“It is both functional and beautiful to work with. Needless to say, Live Photo Gallery is icing on the cake - moist, delicious cake. And the cake is not a lie." - Long Zheng (www.startedsomething.com) “This is really a wonderful thing. I am so glad that you guys finally filled this huge feature gap and enabled easy publishing.” - triplegreen (comment on our blog) “Great update, been using spaces for quite some time now and appreciate the work you all do on it, thanks.” - Mark (comment on Spaces Team blog) “Thank you for redesigning the photo module!” - Ivan Sammy (comment on Spaces Team blog) "Honestly, I have to admit that Microsoft really stepped up their game with the new Windows Live Photo Gallery by adding support for Flickr." - Ryan (www.cybernetnews.com) “Thank you for listening to users.” - someone (comment on our blog) "This (panorama feature) is the kind of technology you'd normally see reserved for higher end, paid for, photo editing programs but now it's available to everyone." - Steve Clayton (http://blogs.msdn.com/stevecla01) “Please keep up the great work - I'd love to be working on a product that's this good ;-)” - cjm55 (comment on our blog) "Thank you! You just got yourself a Picasa convert." - kkuphal (comment on our blog)
“It is both functional and beautiful to work with. Needless to say, Live Photo Gallery is icing on the cake - moist, delicious cake. And the cake is not a lie." - Long Zheng (www.startedsomething.com)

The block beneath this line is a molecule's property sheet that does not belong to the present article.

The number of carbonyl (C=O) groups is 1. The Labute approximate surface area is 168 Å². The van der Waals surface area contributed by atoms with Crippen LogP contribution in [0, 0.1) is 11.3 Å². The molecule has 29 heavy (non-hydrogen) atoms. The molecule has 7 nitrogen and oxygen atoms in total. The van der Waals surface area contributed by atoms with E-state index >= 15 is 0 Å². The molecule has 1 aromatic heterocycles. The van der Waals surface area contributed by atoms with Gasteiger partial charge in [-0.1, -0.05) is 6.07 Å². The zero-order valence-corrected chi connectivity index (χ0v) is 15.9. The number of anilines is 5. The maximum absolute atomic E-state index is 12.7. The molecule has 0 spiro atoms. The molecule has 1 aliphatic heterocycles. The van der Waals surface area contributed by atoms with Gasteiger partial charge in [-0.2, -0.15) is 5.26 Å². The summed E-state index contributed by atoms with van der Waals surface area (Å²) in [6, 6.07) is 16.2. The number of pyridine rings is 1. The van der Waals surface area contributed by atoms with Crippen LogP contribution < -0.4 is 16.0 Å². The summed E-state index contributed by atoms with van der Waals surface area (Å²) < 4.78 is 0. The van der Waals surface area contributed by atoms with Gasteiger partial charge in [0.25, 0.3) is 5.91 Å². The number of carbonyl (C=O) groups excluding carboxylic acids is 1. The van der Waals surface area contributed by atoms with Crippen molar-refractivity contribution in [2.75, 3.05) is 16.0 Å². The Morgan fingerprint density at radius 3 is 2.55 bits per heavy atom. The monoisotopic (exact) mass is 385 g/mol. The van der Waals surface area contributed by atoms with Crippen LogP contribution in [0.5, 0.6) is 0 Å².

“This is really a wonderful thing. I am so glad that you guys finally filled this huge feature gap and enabled easy publishing.” - triplegreen (comment on our blog)
“Great update, been using spaces for quite some time now and appreciate the work you all do on it, thanks.” - Mark (comment on Spaces Team blog)
"Honestly, I have to admit that Microsoft really stepped up their game with the new Windows Live Photo Gallery by adding support for Flickr." - Ryan (www.cybernetnews.com)
“Thank you for listening to users.” - someone (comment on our blog)
"This (panorama feature) is the kind of technology you'd normally see reserved for higher end, paid for, photo editing programs but now it's available to everyone." - Steve Clayton (http://blogs.msdn.com/stevecla01)
“Please keep up the great work - I'd love to be working on a product that's this good ;-)” - cjm55 (comment on our blog)
"Thank you! You just got yourself a Picasa convert." - kkuphal (comment on our blog)
We'd like to leave you with a few new videos available online...
Now, go download Windows Live and Share a smile and help us give to Operation Smile!
In my previous post I announced that we partnered up with the Flickr team on a slick new publishing feature in Windows Live Photo Gallery. Our friends at Flickr also talked about it on their team blog. This time I’d like to take a few more moments and go a little deeper into some of the details of the new feature and I created a short screencast to show how simple it really is!